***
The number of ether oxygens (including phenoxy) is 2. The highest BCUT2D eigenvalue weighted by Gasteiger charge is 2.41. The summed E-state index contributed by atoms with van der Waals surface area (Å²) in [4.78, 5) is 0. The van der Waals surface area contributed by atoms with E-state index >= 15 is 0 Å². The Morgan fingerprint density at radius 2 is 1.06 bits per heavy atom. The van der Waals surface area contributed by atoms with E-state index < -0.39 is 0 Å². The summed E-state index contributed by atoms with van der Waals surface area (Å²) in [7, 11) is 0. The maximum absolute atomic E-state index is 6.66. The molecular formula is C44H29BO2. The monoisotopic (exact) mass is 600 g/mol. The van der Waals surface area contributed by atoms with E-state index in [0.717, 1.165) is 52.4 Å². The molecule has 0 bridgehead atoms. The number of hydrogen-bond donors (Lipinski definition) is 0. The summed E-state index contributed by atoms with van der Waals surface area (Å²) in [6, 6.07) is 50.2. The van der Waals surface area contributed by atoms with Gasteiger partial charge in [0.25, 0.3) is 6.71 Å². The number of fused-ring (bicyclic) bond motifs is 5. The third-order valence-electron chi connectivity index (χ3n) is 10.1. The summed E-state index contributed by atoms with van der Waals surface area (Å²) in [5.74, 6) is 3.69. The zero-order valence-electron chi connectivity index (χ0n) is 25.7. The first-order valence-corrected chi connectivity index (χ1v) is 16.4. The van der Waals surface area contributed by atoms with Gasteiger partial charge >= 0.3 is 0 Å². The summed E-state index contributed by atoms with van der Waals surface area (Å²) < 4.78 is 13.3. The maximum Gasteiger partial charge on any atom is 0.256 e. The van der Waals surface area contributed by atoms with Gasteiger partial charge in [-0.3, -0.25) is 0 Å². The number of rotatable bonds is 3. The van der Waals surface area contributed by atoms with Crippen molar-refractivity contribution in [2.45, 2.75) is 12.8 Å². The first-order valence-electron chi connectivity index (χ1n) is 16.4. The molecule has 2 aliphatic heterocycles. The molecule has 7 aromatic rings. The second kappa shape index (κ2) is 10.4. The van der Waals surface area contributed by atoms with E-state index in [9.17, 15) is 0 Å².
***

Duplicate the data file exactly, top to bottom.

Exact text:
The number of ether oxygens (including phenoxy) is 2. The highest BCUT2D eigenvalue weighted by Gasteiger charge is 2.41. The summed E-state index contributed by atoms with van der Waals surface area (Å²) in [4.78, 5) is 0. The van der Waals surface area contributed by atoms with E-state index >= 15 is 0 Å². The Morgan fingerprint density at radius 2 is 1.06 bits per heavy atom. The van der Waals surface area contributed by atoms with E-state index < -0.39 is 0 Å². The summed E-state index contributed by atoms with van der Waals surface area (Å²) in [7, 11) is 0. The maximum absolute atomic E-state index is 6.66. The molecular formula is C44H29BO2. The monoisotopic (exact) mass is 600 g/mol. The van der Waals surface area contributed by atoms with E-state index in [0.717, 1.165) is 52.4 Å². The molecule has 0 bridgehead atoms. The number of hydrogen-bond donors (Lipinski definition) is 0. The summed E-state index contributed by atoms with van der Waals surface area (Å²) in [6, 6.07) is 50.2. The van der Waals surface area contributed by atoms with Gasteiger partial charge in [0.25, 0.3) is 6.71 Å². The number of fused-ring (bicyclic) bond motifs is 5. The third-order valence-electron chi connectivity index (χ3n) is 10.1. The summed E-state index contributed by atoms with van der Waals surface area (Å²) in [5.74, 6) is 3.69. The zero-order valence-electron chi connectivity index (χ0n) is 25.7. The first-order valence-corrected chi connectivity index (χ1v) is 16.4. The van der Waals surface area contributed by atoms with Gasteiger partial charge >= 0.3 is 0 Å². The summed E-state index contributed by atoms with van der Waals surface area (Å²) < 4.78 is 13.3. The maximum Gasteiger partial charge on any atom is 0.256 e. The van der Waals surface area contributed by atoms with Gasteiger partial charge in [-0.3, -0.25) is 0 Å². The number of rotatable bonds is 3. The van der Waals surface area contributed by atoms with Crippen molar-refractivity contribution in [2.45, 2.75) is 12.8 Å². The first-order valence-electron chi connectivity index (χ1n) is 16.4. The molecule has 2 aliphatic heterocycles. The molecule has 7 aromatic rings. The second kappa shape index (κ2) is 10.4. The van der Waals surface area contributed by atoms with E-state index in [9.17, 15) is 0 Å².